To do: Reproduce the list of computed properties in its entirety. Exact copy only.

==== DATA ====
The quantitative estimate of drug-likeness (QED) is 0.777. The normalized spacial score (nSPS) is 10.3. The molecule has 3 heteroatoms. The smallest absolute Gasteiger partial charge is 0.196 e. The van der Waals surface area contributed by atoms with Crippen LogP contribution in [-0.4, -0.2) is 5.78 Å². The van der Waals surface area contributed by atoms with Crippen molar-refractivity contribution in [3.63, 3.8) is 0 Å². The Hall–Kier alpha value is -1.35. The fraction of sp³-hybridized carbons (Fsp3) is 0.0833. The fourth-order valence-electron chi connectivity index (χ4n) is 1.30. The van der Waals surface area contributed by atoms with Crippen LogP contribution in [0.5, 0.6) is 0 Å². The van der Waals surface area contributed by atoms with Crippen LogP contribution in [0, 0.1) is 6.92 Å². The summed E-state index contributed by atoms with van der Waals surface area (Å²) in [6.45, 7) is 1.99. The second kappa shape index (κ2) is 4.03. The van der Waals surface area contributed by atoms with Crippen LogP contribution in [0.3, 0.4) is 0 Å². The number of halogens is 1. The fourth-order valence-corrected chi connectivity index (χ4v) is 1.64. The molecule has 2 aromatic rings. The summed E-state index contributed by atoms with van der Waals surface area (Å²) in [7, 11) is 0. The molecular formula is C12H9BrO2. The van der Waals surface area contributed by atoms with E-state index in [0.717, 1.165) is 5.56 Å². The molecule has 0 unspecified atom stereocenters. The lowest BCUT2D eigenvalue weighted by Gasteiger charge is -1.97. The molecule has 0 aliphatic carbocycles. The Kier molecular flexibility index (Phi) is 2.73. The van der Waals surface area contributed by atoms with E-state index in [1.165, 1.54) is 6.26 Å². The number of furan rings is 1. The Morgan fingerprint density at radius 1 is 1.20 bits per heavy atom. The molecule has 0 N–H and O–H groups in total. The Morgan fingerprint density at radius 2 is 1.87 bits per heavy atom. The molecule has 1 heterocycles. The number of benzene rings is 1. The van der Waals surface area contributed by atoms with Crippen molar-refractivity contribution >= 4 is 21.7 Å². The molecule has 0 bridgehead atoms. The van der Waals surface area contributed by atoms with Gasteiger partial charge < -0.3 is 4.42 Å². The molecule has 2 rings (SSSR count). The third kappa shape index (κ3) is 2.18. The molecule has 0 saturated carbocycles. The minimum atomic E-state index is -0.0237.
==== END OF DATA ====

The quantitative estimate of drug-likeness (QED) is 0.777. The normalized spacial score (nSPS) is 10.3. The molecule has 3 heteroatoms. The smallest absolute Gasteiger partial charge is 0.196 e. The van der Waals surface area contributed by atoms with Crippen LogP contribution in [-0.4, -0.2) is 5.78 Å². The van der Waals surface area contributed by atoms with Crippen molar-refractivity contribution in [3.63, 3.8) is 0 Å². The Hall–Kier alpha value is -1.35. The fraction of sp³-hybridized carbons (Fsp3) is 0.0833. The fourth-order valence-electron chi connectivity index (χ4n) is 1.30. The van der Waals surface area contributed by atoms with Crippen LogP contribution in [0.5, 0.6) is 0 Å². The van der Waals surface area contributed by atoms with Crippen LogP contribution in [0, 0.1) is 6.92 Å². The summed E-state index contributed by atoms with van der Waals surface area (Å²) in [6.45, 7) is 1.99. The second kappa shape index (κ2) is 4.03. The van der Waals surface area contributed by atoms with Crippen LogP contribution in [0.3, 0.4) is 0 Å². The number of halogens is 1. The fourth-order valence-corrected chi connectivity index (χ4v) is 1.64. The molecule has 2 aromatic rings. The summed E-state index contributed by atoms with van der Waals surface area (Å²) in [7, 11) is 0. The molecular formula is C12H9BrO2. The van der Waals surface area contributed by atoms with E-state index in [0.717, 1.165) is 5.56 Å². The molecule has 0 unspecified atom stereocenters. The lowest BCUT2D eigenvalue weighted by Gasteiger charge is -1.97. The molecule has 0 aliphatic carbocycles. The Kier molecular flexibility index (Phi) is 2.73. The van der Waals surface area contributed by atoms with E-state index in [1.165, 1.54) is 6.26 Å². The number of furan rings is 1. The Morgan fingerprint density at radius 1 is 1.20 bits per heavy atom. The molecule has 0 N–H and O–H groups in total. The Morgan fingerprint density at radius 2 is 1.87 bits per heavy atom. The molecule has 1 heterocycles. The number of benzene rings is 1. The van der Waals surface area contributed by atoms with Crippen molar-refractivity contribution >= 4 is 21.7 Å². The molecule has 0 bridgehead atoms. The van der Waals surface area contributed by atoms with Gasteiger partial charge < -0.3 is 4.42 Å². The molecule has 2 rings (SSSR count). The third kappa shape index (κ3) is 2.18. The molecule has 0 saturated carbocycles. The minimum atomic E-state index is -0.0237.